Obedience Training

Proper training can usually prevent such behavioral problems as jumping, biting or excessive barking. Training can begin as early as eight to 12 weeks. Training should be a fun and positive experience for both you and your puppy. A puppy should learn to wear a collar, walk on a leash and come when called. Puppies should also learn not to jump on people.

A halter collar (a collar that goes over the pup’s head and muzzle) may be of assistance when training. These collars give you greater control and assist in the training of your puppy.

Teach your puppy the basics, "come," "sit," "lie down," and "stay", as soon as possible. Use hand signals in addition to the commands. Dogs are more likely to respond to a double signal (verbal and visual) than just a verbal command.

Using force to train a puppy can ruin your bond with your pet. Instead, train your puppy by using positive motivators; food, a favorite toy, and attention. Give the pup a reward immediately after it performs the required task. Once the puppy begins to do as it is asked, continue to give praise for every correct response and provide the reward on an intermittent basis.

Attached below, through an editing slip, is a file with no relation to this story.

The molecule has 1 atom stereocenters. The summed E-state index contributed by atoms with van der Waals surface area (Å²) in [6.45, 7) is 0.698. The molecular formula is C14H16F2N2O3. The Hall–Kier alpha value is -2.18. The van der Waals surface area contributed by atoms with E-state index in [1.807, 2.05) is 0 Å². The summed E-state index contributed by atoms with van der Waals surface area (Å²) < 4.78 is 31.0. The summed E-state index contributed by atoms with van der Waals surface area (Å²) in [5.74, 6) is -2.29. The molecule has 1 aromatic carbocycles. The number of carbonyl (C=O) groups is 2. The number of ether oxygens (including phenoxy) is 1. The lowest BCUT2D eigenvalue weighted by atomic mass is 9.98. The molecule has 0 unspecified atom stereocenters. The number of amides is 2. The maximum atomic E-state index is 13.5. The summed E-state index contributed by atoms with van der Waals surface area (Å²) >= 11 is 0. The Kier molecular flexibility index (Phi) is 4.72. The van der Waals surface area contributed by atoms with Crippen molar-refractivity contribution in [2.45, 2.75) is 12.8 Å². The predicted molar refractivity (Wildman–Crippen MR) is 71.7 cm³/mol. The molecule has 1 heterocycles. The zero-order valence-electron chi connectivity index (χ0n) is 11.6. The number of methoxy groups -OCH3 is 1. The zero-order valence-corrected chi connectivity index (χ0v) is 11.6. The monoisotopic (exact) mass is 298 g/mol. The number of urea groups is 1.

At 12 to 16 weeks of age, most puppies try to exert their dominance. This is a good time to begin formal obedience training.

Dealing with Bad Behavior

Every puppy will misbehave from time to time. Puppies, like children, go through a teething stage. During this stage, they may want to chew everything in sight. The best strategy for coping with this stage is to keep valuables out of reach and give the puppy a variety of chew toys to work on. Some toys are potentially hazardous to your dog's health, so ask your veterinarian to recommend safe toys for your dog.

Never punish your puppy for misbehaving. Punishment during the early development stages can have a negative impact on the puppy's future relationships with people. Never strike your dog. This may teach the dog to fear the human hand, and it may become a fear biter. Dogs are loving, devoted companions, but any dog may bite if provoked. Parents should teach children about safe behavior around dogs. Don't disturb a dog that is eating, sleeping or caring for puppies. Never tease, chase or yell at a dog. Don't grab a dog's ears or tail. Be aware that older or injured dogs may be easily irritated or frightened. Treat all animals with respect and you will greatly reduce the likelihood of a biting incident.

Dog Trainers and Obedience Classes in our Community

Simply Paws-itive Dog Training:

Linda Murray (250) 367-7211 www.simplypawsitive.ca

Love 2 Play Dog Training:

Jeanne Shaw (250) 359-6650 www.love2play.ca

Barks and Recreation:

Sarah Fulcher (250) 521-2275 www.bnrbc.ca

P.E.T.S.

Penny Korethoski (250) 352-9244 www.petstriningservices.com